The National Elections Commission (NEC) has been accelerating efforts to undertake activities leading to the conduct of October 2023 Presidential and Legislative elections. President George M. Weah committed his administration to ensuring a free, fair, and peaceful election. Despite, his plea, the country witnessed isolated cases of violence. The NEC commenced biometric voter registration on March 20, 2023, which is expected to minimize double registration
Meanwhile, the National Population and Housing Census preliminary results have been released and put the population at 5.2 million. The final results will be out in July 2023, and it is unlikely that these final results will be used to carry out constituency demarcation as the NEC has already started voter registration.
Two new pieces of legislation have been widely welcomed. The first is an amendment to the Liberia Anti-corruption law. Key changes to the law include granting the Liberia Anti-Corruption Commission (LACC) the autonomy to prosecute suspects and the introduction of a more transparent and inclusive process of appointing new LACC leadership. The second is the enactment of a new Dual Citizenship Law. The law allows dual citizens to legally own land and engage in businesses under the “Liberianization Policy.” This is likely to spur an increase in investments from diaspora Liberians. Personal remittances accounted for 11% of the country’s GDP in 2020. The new law also grants Liberian citizenship to individuals with one Liberian parent.
Liberia’s economy expanded by 4.8 % in 2022 despite global headwinds from the war on Ukraine, high global inflation, and depressed demand in advanced economies. The expansion was driven by mining and agriculture. Growth in the agricultural sector accelerated to 5.9%, from 3.3% in 2021, on the back of increased rice and cassava production. Industrial output grew by 10.4% in 2022 largely driven by increased gold production. Growth in services slowed to 2.8%, from 3.0% in 2021, reflecting a slowdown in construction services and hospitality.
Despite the pressure from global fuel and food prices, inflation remained contained in 2022. Annual average inflation slowed to 7.6% in 2022, down from 7.8% in 2021. Food prices declined by 1.6 % thanks to relatively good agriculture harvests, whereas non-food inflation reached 10.6%, primarily due to energy prices. The Central Bank of Liberia kept reserve requirements unchanged in 2022.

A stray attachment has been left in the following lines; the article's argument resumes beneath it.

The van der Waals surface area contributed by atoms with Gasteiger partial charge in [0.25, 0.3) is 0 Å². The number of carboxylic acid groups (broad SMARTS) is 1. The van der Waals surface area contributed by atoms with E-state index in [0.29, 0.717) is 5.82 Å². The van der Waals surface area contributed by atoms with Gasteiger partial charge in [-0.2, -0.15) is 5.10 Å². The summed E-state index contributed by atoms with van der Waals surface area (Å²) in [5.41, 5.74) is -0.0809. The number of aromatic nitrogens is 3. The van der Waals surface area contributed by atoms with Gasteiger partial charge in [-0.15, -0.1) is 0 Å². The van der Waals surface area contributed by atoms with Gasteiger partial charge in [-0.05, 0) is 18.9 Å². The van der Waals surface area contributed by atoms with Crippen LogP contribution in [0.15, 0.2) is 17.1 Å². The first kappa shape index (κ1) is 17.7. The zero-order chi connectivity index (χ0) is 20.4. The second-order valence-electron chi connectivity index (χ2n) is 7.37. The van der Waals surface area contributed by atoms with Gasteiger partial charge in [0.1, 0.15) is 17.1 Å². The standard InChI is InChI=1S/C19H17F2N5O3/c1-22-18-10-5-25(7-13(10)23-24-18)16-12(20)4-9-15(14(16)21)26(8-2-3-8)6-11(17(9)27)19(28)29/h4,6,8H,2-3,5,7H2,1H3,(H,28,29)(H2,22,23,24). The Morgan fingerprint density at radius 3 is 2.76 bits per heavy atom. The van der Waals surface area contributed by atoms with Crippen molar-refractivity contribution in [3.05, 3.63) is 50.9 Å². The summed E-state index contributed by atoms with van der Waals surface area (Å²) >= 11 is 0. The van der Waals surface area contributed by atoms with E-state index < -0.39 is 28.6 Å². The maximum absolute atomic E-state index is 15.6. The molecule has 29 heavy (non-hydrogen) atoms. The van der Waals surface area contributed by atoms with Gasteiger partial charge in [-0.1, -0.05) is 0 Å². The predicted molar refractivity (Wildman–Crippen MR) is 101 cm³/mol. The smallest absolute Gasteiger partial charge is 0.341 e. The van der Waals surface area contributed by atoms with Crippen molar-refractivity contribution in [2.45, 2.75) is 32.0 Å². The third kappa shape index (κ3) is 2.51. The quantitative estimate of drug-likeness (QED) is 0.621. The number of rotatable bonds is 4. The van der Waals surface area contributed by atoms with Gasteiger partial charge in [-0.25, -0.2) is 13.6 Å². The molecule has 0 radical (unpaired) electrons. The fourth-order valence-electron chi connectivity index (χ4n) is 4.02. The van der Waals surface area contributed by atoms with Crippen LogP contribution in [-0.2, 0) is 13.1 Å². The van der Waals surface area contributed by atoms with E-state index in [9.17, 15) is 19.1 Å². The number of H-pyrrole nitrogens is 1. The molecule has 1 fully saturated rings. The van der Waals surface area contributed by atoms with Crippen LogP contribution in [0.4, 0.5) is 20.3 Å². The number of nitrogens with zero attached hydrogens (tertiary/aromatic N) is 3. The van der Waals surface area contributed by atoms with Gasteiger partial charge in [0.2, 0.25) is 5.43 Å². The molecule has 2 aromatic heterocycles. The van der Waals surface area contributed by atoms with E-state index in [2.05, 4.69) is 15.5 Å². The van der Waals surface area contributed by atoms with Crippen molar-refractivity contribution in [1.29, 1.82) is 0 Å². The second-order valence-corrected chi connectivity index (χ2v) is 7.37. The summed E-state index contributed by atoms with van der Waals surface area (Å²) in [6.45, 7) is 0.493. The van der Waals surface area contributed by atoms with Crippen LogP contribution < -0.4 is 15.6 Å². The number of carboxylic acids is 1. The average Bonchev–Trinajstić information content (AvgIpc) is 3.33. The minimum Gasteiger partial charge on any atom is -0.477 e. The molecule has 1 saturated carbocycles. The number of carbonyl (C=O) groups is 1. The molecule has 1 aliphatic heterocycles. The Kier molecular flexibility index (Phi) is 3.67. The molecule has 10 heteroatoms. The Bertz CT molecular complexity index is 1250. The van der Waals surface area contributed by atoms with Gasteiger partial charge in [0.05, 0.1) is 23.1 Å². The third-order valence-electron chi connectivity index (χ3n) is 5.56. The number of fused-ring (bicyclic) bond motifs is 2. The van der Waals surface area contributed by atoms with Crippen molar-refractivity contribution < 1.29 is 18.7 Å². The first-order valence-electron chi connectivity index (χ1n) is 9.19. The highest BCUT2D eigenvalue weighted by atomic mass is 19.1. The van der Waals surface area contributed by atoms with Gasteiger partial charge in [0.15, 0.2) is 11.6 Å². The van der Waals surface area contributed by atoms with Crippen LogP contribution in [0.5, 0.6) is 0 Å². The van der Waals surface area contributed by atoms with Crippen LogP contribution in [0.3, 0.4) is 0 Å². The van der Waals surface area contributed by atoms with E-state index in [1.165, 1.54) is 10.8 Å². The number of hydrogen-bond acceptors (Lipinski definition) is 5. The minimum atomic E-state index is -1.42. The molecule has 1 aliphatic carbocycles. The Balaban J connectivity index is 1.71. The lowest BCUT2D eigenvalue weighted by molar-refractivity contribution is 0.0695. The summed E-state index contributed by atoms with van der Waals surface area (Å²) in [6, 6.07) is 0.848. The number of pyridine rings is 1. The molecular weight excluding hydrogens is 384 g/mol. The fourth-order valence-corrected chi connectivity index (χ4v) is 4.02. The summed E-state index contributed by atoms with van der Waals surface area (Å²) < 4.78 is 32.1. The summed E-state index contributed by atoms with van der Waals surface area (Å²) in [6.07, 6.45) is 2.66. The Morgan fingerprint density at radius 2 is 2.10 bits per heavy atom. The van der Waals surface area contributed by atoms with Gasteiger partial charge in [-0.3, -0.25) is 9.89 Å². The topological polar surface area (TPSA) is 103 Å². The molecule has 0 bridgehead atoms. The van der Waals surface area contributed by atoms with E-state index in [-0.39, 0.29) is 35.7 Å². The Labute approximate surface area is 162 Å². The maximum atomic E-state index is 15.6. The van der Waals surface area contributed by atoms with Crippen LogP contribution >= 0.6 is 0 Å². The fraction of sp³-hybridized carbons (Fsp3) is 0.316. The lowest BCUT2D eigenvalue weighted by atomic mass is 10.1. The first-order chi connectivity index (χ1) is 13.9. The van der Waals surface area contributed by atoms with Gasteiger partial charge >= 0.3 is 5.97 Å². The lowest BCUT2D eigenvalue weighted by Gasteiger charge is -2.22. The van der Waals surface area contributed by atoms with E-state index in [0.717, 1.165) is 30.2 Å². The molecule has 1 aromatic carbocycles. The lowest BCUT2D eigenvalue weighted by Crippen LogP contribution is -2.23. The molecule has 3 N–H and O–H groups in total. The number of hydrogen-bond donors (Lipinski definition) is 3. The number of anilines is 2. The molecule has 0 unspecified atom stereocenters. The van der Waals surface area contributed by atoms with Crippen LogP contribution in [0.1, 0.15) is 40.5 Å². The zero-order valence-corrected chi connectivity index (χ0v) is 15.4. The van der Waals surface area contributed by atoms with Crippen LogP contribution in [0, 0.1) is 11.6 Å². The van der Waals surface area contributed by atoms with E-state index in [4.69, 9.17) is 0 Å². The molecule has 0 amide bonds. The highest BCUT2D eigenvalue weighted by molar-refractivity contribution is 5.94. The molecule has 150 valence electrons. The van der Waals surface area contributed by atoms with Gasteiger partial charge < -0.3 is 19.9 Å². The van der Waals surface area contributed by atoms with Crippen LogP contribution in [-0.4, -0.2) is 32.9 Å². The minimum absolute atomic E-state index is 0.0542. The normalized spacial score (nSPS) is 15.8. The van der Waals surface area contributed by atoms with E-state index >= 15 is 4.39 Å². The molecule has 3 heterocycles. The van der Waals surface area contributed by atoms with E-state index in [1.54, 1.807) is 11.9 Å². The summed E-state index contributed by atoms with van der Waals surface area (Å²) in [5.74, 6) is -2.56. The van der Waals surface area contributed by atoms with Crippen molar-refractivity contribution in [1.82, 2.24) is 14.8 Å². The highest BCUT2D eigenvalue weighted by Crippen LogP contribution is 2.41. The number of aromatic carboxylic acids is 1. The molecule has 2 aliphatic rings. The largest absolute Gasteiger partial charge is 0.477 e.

The government’s fiscal position worsened in 2022. The deficit is estimated to have risen to 6.9% of GDP in 2022, up from 2.4% in 2021. This was partly a reflection of the change in IDA lending policy (specifically the decline in grants, which were accounted for “above the line”, by 2.9% age points of GDP) and lower-than-expected royalties from iron ore due to delayed expansion of the Arcelor Mittal mining project, expenditure overruns on goods and services, transfers, and subsidies. With a debt-to-GDP ratio of 55.4 Liberia is assessed to be at moderate risk of external debt distress and high risk of overall debt distress.
Liberia's current account balance improved in 2022, thanks to booming gold exports. Despite higher global prices for food and fuel (of which Liberia is a net importer), the current account deficit narrowed to 15.7% of GDP, down from 17.8% in 2021. The trade balance improved from a deficit of 13.1% of GDP in 2021 to 9.8% driven largely by higher volumes and export prices of gold and a decline in food imports during the year. Despite robust foreign direct investment (7.4% of GDP in 2022), the financing of the current account deficit was challenging as disbursements in project grants declined net disbursement of loans decreased. The overall balance of payment showed a deficit of 1.1% of GDP. The reserve coverage declined to 3.5 months of import cover in 2022, from 4.0 months in 2021. The Liberian dollar appreciated by 8.0% against the dollar between 2021 and 2022.
The monetary policy stance has remained appropriately tight in 2022 and responsive to overall conditions. The Central Bank of Liberia (CBL) kept reserve requirements unchanged in 2022. The policy rate was held at 20% from January to July before being cut to 15% in August. Commercial banks were typically in compliance with prudential capital and liquidity requirements in 2022. By December 2022, the share of non-performing loans (NPL) fell from 22.9% to 16.4%.
Growth is expected to taper off to 4.3 % in 2023, reflecting increased global uncertainties and commodity price shock, before reaching an average of 5.6% over 2024-25 as the country benefits from tailwinds for mining and structural reforms in sectors such as energy, trade, transportation, and financial services. Inflation is projected to increase slightly to 7.8% in 2023 and moderate gradually to 5.5% by 2025. The overall fiscal deficit is projected to narrow to 4.9% of GDP in 2023 and further to under 3.5% in the medium term as the authorities strengthen expenditure controls and improve revenue mobilization.
Last Updated: Mar 30, 2023